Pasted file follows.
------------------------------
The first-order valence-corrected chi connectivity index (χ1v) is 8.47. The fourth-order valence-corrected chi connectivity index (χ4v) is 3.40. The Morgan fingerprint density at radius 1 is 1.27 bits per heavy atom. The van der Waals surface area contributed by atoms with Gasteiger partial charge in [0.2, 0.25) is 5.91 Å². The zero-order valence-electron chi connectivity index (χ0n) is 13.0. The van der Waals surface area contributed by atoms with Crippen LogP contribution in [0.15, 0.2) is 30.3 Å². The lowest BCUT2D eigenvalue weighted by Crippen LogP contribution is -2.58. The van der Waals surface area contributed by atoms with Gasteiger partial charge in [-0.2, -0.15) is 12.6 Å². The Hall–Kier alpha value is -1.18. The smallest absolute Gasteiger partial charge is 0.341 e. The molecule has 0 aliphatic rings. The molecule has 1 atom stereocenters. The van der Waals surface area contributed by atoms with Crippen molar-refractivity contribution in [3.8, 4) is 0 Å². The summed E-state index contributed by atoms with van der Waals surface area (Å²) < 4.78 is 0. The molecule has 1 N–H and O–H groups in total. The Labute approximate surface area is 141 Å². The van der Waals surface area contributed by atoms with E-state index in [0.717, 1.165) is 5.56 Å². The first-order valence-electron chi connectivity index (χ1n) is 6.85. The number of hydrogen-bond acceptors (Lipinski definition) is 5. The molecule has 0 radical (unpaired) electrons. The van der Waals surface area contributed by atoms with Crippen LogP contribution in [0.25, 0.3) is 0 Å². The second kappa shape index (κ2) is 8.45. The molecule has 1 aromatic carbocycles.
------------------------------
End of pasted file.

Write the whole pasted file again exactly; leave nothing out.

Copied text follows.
The first-order valence-corrected chi connectivity index (χ1v) is 8.47. The fourth-order valence-corrected chi connectivity index (χ4v) is 3.40. The Morgan fingerprint density at radius 1 is 1.27 bits per heavy atom. The van der Waals surface area contributed by atoms with Gasteiger partial charge in [0.2, 0.25) is 5.91 Å². The zero-order valence-electron chi connectivity index (χ0n) is 13.0. The van der Waals surface area contributed by atoms with Crippen LogP contribution in [0.15, 0.2) is 30.3 Å². The lowest BCUT2D eigenvalue weighted by Crippen LogP contribution is -2.58. The van der Waals surface area contributed by atoms with Gasteiger partial charge in [-0.2, -0.15) is 12.6 Å². The Hall–Kier alpha value is -1.18. The smallest absolute Gasteiger partial charge is 0.341 e. The molecule has 0 aliphatic rings. The molecule has 1 atom stereocenters. The van der Waals surface area contributed by atoms with Crippen molar-refractivity contribution in [3.8, 4) is 0 Å². The summed E-state index contributed by atoms with van der Waals surface area (Å²) < 4.78 is 0. The molecule has 1 N–H and O–H groups in total. The Labute approximate surface area is 141 Å². The van der Waals surface area contributed by atoms with E-state index in [0.717, 1.165) is 5.56 Å². The first-order valence-electron chi connectivity index (χ1n) is 6.85. The number of hydrogen-bond acceptors (Lipinski definition) is 5. The molecule has 0 radical (unpaired) electrons. The van der Waals surface area contributed by atoms with Crippen LogP contribution in [0.25, 0.3) is 0 Å². The second kappa shape index (κ2) is 8.45. The molecule has 1 aromatic carbocycles.